USDA is calling for record yields in 2020. That might not be as attainable as USDA forecasted in August with lack of rainfall in the majority of the Corn Belt.
According to Chris Weiler of The Andersons, Michigan produced approximately 264 million bushels of corn and 64 million bushels of soybeans in 2019. This year, estimates show that Michigan could grow up to 330 million bushels of corn and 110 million bushels of soybeans.
With a potentially bin-busting year for Michigan producers coming off a rough 2019, will processors be able to handle this crop?
“We continue to add more mouths to feed in Michigan, so a lot of numbers I’ve seen, we’ve been making the assumption that feed usage is steady to higher,” said Weiler. “If we get a good crop in Michigan with demand steady or even maybe slightly off a little bit due to ethanol corn usage, you could see some more corn that needs to move at harvest or find its way into space.”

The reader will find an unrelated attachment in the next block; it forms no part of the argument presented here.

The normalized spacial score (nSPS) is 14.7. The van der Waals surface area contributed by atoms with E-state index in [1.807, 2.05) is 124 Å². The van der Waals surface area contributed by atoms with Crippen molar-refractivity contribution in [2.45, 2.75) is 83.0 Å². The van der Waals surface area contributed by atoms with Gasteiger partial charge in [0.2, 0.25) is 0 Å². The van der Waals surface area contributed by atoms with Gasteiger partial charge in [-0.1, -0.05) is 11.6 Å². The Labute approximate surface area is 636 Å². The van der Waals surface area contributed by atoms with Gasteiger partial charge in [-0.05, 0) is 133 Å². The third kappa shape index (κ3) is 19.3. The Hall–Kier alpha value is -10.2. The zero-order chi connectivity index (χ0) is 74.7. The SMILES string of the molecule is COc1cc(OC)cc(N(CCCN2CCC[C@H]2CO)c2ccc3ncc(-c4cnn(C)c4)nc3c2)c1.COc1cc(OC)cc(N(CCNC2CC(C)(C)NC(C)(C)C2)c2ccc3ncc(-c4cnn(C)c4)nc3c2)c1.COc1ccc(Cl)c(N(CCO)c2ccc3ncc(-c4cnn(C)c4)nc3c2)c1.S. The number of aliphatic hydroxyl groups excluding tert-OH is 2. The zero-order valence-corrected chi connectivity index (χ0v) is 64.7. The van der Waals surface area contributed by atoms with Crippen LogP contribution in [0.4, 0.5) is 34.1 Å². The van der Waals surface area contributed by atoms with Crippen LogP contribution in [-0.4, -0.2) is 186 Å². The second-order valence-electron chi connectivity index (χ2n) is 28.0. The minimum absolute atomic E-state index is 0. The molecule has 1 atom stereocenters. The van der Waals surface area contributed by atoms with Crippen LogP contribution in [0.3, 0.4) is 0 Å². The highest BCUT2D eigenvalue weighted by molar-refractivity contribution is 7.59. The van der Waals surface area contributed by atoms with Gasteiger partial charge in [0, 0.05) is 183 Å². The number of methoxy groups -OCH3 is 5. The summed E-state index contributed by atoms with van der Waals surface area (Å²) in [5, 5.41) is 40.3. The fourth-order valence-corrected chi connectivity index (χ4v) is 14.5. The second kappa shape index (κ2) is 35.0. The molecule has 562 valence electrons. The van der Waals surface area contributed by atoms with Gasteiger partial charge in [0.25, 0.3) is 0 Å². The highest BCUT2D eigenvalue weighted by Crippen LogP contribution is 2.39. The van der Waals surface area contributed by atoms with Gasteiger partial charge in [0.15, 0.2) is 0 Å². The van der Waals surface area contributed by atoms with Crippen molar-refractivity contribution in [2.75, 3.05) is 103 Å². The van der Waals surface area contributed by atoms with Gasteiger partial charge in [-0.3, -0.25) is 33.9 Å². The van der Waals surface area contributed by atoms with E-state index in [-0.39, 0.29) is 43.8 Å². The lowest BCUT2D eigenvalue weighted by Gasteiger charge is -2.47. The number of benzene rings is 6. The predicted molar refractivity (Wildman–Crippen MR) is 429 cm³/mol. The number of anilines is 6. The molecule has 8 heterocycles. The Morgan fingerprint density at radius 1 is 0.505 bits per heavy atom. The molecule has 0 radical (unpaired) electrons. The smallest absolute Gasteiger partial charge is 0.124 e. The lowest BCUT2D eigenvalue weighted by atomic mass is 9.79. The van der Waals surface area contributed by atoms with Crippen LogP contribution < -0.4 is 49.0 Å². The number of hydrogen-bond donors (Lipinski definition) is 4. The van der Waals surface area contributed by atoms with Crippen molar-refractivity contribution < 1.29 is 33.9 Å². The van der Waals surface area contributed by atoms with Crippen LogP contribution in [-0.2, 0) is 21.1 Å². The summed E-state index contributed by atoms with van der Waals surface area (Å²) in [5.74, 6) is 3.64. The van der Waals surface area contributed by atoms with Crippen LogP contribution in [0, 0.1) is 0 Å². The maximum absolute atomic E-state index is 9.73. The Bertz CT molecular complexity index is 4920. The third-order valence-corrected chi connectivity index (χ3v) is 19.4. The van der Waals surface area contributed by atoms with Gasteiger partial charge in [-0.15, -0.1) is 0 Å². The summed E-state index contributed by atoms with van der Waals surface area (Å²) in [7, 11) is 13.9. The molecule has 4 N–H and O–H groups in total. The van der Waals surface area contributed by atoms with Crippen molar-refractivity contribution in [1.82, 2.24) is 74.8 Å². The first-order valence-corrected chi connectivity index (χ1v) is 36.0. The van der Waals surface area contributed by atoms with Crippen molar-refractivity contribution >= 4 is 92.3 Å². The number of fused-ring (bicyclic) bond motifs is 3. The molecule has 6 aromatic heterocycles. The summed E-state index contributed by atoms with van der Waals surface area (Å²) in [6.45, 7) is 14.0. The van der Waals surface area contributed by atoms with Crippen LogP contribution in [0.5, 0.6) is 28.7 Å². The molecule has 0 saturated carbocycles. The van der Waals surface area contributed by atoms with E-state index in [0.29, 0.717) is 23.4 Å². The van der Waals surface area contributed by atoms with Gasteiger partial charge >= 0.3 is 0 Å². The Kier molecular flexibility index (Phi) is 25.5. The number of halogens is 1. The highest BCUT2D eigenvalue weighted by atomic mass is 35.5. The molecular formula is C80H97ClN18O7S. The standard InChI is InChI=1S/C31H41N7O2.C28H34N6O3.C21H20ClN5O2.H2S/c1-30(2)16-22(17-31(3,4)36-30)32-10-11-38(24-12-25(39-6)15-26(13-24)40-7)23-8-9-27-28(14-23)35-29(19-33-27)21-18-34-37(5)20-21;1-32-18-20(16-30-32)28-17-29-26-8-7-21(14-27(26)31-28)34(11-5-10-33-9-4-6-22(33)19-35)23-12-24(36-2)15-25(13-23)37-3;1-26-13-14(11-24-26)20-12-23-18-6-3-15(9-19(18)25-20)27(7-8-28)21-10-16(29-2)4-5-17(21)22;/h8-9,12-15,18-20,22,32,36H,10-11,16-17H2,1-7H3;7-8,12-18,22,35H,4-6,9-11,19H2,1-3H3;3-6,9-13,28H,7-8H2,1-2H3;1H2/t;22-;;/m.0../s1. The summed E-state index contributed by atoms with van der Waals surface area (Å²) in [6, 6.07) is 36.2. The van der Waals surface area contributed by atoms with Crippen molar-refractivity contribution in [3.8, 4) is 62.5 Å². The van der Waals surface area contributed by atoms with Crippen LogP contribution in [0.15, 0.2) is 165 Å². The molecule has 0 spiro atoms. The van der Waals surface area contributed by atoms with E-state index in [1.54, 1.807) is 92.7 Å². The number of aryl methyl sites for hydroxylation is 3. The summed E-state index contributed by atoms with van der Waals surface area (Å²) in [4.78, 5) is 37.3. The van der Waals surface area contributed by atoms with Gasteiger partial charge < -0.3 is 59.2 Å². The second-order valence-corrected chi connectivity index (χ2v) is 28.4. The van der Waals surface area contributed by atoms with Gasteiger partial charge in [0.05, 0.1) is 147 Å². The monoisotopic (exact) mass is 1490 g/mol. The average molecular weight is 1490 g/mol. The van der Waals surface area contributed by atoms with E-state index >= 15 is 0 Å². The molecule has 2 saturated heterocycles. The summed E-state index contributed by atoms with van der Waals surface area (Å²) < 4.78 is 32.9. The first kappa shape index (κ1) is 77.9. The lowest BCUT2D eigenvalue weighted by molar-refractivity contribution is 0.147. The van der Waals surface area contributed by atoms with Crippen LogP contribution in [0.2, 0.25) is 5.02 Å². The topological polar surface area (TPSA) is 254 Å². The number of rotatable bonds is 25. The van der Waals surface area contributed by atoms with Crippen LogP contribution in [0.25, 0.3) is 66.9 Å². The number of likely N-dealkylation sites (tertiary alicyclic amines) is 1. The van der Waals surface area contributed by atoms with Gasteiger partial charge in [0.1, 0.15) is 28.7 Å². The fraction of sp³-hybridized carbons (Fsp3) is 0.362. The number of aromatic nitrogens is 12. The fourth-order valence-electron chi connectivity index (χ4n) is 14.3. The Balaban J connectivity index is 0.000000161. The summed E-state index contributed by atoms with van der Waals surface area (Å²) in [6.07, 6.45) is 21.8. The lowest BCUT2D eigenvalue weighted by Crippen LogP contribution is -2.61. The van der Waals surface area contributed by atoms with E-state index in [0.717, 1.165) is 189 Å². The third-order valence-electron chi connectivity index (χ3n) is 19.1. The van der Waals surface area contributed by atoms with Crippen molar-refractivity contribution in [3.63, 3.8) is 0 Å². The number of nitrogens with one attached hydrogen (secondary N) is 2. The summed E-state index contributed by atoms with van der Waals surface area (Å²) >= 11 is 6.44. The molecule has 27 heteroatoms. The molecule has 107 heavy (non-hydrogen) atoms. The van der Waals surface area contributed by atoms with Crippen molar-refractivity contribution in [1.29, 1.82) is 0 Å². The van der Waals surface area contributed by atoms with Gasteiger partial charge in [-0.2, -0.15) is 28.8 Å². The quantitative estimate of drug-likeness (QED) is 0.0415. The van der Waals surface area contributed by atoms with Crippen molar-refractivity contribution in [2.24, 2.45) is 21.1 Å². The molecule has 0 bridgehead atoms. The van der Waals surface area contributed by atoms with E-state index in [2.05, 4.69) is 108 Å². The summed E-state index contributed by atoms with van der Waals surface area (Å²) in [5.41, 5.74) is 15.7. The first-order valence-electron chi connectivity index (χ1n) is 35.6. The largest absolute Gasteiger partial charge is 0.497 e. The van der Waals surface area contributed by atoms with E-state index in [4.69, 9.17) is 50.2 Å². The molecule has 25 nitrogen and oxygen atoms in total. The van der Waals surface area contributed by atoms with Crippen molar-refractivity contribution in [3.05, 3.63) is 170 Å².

For growers, Weiler said 2018 cash prices and basis levels could be expected for this year for corn. As for soybeans, Weiler said it’s going to be a little bit different.
“We’ve [got] more processing power in the central part of the state, where two to three years ago, you had a lot of beans that needed to move at harvest,” he said. “This year, you look at the structure of the futures market, there’s not a lot of incentive to carry soybeans. There’s some incentive to carry corn.”
Weiler also talks about how crop conditions are impacting the market and continued fund buying in wheat in the full audio in the player above.